BOOL WINAPI SetSystemTime(

__in          const SYSTEMTIME* lpSystemTime

);

The time must be in the form of SYSTEMTIME struct.  And I implement it in my code as

SYSTEMTIME st = NewTime;

bSuccess = SetSystemTime(&st);

:). The problem is on the way.

The SetSystemTime function enables the SE_SYSTEMTIME_NAME privilege before changing the system time. This privilege is disabled by default. (©MSDN)

for changing the privileges, we need to implement some authorization functions. In the following order

1-  OpenProcessToken() – opens the access token associated with a process

2-  LookupPrivilegeValue() – Retrieves the locally unique identifier (LUID) used on a specified system to locally represent the specified privilege name

3-   AdjustTokenPrivileges()-enables or disables privileges in the specified access token.

After that, change the system time with SetSystemTime() method.

Then again reset the privileges by using the function AdjustTokenPrivileges().

It works well in WindowsXP. No problems for setting the new time.  🙂 But , the problem comes from Windows 7 and Windows Vista.

Then, I start debugging my code in Windows 7. All authorization functions works fine for me.  Like OpenProcessToken(),LookupPrivilegeValue() and AdjustTokenPrivileges(). But I felt something bad about the execution of the last method. AdjustTokenPrivileges()..

I checked the GetLastError() return value. Instead of ERROR_SUCCESS, it returns ERROR_NOT_ALL_ASSIGNED J

So my investigation is now in that way. How to handle that? Its all because of UAC (User Access Control) problems. Because the SE_SYSTEMTIME_NAME require administrative privilege.

My colleague gave me a tip about Manifests.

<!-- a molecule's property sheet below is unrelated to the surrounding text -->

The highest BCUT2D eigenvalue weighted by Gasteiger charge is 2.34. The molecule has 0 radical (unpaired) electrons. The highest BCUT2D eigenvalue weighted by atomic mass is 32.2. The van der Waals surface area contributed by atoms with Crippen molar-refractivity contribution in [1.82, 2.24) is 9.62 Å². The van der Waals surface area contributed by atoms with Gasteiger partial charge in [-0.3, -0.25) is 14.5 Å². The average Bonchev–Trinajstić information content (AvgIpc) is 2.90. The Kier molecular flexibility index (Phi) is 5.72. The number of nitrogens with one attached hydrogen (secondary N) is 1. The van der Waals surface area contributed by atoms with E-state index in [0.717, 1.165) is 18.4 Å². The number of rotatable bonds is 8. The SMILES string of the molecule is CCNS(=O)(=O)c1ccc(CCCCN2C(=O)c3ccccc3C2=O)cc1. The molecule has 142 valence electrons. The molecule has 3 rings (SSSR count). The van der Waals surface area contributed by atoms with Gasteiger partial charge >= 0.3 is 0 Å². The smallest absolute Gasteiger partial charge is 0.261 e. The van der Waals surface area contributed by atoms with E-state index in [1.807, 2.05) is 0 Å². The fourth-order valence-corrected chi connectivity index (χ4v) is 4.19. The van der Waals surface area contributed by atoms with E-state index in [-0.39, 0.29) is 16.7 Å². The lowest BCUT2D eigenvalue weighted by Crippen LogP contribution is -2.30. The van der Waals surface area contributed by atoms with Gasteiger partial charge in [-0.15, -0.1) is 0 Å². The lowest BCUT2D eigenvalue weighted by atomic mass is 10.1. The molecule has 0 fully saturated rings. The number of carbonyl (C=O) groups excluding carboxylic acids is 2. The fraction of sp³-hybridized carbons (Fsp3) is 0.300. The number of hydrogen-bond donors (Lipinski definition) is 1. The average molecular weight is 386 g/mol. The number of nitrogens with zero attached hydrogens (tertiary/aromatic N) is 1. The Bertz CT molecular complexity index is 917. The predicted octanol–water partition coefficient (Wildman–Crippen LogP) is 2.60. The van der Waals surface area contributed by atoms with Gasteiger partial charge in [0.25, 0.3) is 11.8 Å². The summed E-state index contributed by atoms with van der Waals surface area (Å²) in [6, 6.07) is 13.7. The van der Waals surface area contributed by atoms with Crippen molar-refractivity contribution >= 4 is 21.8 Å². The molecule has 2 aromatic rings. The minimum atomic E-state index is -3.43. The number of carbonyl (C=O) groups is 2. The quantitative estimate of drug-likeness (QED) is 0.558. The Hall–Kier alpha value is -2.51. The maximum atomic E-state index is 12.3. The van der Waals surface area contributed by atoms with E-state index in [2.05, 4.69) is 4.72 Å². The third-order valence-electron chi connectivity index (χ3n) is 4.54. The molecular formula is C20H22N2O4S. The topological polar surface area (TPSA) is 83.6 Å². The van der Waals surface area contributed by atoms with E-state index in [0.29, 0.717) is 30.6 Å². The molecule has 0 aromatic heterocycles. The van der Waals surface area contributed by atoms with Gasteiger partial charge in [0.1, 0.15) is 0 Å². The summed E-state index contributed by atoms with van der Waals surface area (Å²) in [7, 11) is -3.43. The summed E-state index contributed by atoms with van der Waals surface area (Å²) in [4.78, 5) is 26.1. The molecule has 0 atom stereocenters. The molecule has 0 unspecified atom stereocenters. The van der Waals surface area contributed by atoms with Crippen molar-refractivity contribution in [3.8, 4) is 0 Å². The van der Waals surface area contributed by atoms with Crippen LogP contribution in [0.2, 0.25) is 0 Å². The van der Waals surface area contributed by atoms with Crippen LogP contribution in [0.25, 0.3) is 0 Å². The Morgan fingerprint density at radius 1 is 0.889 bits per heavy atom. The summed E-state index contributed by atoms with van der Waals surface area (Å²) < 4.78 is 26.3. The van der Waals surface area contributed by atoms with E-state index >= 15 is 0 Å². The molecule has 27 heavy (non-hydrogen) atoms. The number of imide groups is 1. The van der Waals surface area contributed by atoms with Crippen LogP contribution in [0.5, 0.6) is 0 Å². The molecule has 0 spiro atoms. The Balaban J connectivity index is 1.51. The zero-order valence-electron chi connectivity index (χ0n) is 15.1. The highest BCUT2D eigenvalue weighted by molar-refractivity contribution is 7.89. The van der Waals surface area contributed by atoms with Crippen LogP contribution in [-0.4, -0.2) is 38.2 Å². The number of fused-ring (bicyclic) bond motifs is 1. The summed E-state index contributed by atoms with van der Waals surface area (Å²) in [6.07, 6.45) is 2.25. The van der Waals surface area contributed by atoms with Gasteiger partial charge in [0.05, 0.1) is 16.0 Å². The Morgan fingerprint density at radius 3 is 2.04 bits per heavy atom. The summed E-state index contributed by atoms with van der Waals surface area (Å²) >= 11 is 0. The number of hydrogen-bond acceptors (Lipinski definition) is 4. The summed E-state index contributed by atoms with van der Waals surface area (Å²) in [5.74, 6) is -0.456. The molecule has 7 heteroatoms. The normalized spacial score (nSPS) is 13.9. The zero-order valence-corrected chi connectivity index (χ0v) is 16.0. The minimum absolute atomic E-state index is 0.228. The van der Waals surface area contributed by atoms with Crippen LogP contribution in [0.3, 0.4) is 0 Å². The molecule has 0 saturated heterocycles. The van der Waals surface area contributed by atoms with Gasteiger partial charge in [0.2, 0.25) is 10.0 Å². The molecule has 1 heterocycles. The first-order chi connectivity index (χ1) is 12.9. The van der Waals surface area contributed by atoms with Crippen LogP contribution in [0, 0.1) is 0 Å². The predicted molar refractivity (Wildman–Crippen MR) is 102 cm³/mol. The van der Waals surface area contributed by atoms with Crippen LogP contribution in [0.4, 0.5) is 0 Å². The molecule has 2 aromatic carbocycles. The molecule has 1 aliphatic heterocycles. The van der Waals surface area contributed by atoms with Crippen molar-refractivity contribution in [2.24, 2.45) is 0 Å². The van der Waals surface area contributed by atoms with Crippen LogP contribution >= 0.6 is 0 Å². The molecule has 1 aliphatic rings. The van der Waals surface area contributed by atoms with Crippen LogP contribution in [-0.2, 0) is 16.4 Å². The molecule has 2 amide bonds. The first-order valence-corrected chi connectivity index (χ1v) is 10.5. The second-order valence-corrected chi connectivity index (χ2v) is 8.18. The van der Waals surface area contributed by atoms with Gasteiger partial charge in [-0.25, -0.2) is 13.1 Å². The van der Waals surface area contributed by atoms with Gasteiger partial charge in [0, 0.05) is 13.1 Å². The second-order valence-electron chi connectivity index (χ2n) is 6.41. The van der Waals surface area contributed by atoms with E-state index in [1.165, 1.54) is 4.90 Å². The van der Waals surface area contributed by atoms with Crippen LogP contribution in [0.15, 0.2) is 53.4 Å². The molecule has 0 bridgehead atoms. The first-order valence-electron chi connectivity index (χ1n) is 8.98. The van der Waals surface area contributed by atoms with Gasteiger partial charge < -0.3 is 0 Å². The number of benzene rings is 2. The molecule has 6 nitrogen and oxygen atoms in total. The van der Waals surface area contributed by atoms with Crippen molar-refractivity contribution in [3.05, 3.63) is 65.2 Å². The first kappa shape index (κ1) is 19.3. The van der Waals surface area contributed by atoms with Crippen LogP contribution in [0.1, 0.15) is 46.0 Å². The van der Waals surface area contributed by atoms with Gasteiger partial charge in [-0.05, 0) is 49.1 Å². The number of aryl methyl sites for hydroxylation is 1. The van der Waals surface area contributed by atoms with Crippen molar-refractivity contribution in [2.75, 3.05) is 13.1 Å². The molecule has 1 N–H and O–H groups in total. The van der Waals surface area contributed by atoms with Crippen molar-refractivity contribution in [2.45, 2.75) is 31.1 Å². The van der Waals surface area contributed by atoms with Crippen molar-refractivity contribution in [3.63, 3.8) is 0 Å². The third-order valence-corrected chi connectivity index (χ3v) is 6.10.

The description from MSDN is like Manifests are XML files that accompany and describe side-by-side assemblies or isolated applications. Manifests uniquely identify the assembly through the assembly’s <assemblyIdentity> element. They contain information used for binding and activation, such as COM classes, interfaces, and type libraries, that has traditionally been stored in the registry. Manifests also specify the files that make up the assembly and may include Windows classes if the assembly author wants them to be versioned. Side-by-side assemblies are not registered on the system, but are available to applications and other assemblies on the system that specify dependencies in manifest files.

Manifest files enable administrators and applications to manage side-by-side assembly versions after deployment. Every side-by-side assembly must have a manifest associated with it. The installation of Windows XP installs the supported Microsoft side-by-side assemblies with their manifests. If you develop your own side-by-side assemblies, you must also install manifest files

I turn on the manifests for my application also. Its very simple.

Project Settings > Linker > Manifest File. And make the options as indicated in the figure.

Project Settings>Linker Options > Manifest

Project Settings>Linker Options > Manifest

Including manifest for project

The Rebuild All  and Execute..

🙂

for https://vctipsplusplus.wordpress.com/

BijU

Gravity is not responsible for people to fall in love. It just happens.